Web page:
Review Summary: "I guess you could say that we're a sloppy rock and roll band that tries to straddle the line between comedy and tragedy"-Paul Westerburg
Try to imagine the stereotypical class clown. The type of person you might crack a smile at every now and then, but might ultimately pass off as juvenile. The type of person with a spitball ready, just waiting for it to let fly. Now, imagine four of these people started a rock band that embodied this snotty, carefree attitude. After this, it might seem like a stretch to assume that they gradually developed and embraced a sensitive side, but this is the best way to describe the The Replacements
. While they hinted at maturity on previous releases and relied on it completely afterwards, Let It Be found the perfect medium between lightheartedness and genuine sincerity, the band's yin and yang if you will.
Opening with jangling 12-string chords, singer Paul Westerberg and company signal a deviation from their ragged punk roots from the get go. And what an opener "I Will Dare" is, with power pop undertones and Chris Mars' bouncy drumming reinventing the Mats' sound. Yet, Westerberg's lyrics have enough dry humor and half-assedness to let listeners know that they haven't completely abandoned their roots. And this is especially helpful, considering how almost half the tracks tracks go by at a breakneck pace with no ***s given whatsoever. After all, this was a band that got into snotball fights and yelled "***" into venue microphones, just to laugh as it echoed past the few ears they didn't yet alienate. There are just enough tracks on here to tap anyone on the shoulder who might have otherwise forgotten this. In the second track, "Favorite Thing," the song ends in a shout-along of "I think big once in a while," and this might as well be the album's thesis statement. The only thing is, The Replacements were never about making a statement, but the line shows the dichotomy of their apathy and counteracting ambitions.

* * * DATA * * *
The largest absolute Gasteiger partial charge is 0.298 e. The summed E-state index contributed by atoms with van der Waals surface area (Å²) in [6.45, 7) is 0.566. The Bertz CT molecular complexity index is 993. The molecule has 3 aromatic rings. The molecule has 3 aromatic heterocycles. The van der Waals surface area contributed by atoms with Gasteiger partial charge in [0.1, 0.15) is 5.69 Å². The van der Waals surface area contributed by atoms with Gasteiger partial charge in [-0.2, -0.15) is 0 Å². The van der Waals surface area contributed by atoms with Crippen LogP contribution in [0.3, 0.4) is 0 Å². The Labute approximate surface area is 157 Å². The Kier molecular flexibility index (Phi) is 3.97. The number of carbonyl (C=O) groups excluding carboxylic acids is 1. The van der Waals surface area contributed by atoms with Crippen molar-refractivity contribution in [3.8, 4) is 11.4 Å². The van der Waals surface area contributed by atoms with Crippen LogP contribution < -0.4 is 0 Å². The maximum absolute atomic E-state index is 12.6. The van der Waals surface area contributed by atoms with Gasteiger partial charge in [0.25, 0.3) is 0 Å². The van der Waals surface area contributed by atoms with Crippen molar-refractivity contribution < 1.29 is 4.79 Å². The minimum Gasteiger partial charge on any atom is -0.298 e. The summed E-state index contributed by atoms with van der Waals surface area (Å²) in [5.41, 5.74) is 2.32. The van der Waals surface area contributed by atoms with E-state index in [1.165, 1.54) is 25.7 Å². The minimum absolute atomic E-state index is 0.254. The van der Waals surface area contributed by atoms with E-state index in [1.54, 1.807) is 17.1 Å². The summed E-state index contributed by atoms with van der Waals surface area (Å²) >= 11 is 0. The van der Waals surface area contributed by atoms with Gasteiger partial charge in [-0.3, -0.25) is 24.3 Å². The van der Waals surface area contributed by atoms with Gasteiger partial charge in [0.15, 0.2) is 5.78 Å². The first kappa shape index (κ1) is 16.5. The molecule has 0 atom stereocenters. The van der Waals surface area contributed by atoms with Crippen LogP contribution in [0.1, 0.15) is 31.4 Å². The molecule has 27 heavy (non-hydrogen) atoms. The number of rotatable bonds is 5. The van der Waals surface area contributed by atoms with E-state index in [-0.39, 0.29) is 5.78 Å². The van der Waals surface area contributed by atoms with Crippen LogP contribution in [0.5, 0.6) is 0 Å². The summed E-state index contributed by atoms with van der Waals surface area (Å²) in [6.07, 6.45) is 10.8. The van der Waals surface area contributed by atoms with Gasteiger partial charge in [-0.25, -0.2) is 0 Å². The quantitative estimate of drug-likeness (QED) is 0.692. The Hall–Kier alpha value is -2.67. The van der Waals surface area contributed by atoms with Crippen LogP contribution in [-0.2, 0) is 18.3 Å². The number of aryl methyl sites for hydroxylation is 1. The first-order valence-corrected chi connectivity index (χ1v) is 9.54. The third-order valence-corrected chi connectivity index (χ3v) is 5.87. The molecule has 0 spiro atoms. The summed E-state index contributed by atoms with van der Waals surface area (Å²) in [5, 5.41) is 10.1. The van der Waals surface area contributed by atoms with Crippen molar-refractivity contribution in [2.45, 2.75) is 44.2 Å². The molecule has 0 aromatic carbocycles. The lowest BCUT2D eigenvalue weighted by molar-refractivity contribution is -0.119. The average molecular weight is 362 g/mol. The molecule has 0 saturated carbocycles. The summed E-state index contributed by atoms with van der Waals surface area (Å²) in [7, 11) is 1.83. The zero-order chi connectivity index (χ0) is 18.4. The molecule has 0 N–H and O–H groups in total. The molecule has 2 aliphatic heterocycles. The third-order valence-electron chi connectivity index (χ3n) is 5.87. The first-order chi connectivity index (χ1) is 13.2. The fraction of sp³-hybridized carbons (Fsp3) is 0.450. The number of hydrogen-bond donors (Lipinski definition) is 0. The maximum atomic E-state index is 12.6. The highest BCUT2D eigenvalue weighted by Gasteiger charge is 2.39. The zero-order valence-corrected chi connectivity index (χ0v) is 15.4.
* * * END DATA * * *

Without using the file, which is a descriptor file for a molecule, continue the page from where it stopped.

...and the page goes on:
The sillier, punk songs play like throwaways on the first listen, and that's because they kind of are. At the same time, the recklessness that drives the music and especially the lyrics make them genuinely endearing, something that can't be said for most filler songs. In their blaze of destruction, they invoke pity, with Westerberg ranting "One more time to do it all wrong, one more night to get it half right," in equal parts self-deprecation and awareness. As much as the songs joke around, it's almost always at the Mats' expense. And by titling songs "Tommy Gets His Tonsils Out" and "Gary's Got a Boner," anybody listening immediately knows what awaits them, and they're guaranteed to make you smile if not change your life. The latter, however, is where the slower songs come in.
The rest of the record shows Westerberg's songwriting at its most sincere and heartfelt. While the band was known for self-sabotage carelessness, it doesn't take long to realize how humanly tragic this is. Their overall apathy was means for reflecting on wasted potential and damning failure. By pairing hardcore-influenced songs that go by with guns blazing with beautifully melancholy ballads, the latter become all the more heartbreaking. Tracks such as "Unsatisfied" and "Sixteen Blue" have an alienating emptiness to them, and it feels as though every word can drive you to tears, whether it's your first or hundredth time listening. The final track, "Answering Machine" is no less gut-wrenching, as Westerberg tries to connect with a lost love through messaging her, knowing all the while it's an exercise in futility. Only echoing guitar chords and tambourine back the lyrics, leaving Westerberg unable to hide behind a sloppy rock band hellbent on its own destruction.
Let It Be is a great record because it never feels perfect. The songs are an unpredictable blend of heartbreaking and half-hearted, and it goes between this in a relentlessly back and forth fashion for the entire 33 & 1/2 minute run time. All the while, this makes the Mats' all the more human and their inevitable self-destruction all the more tragic.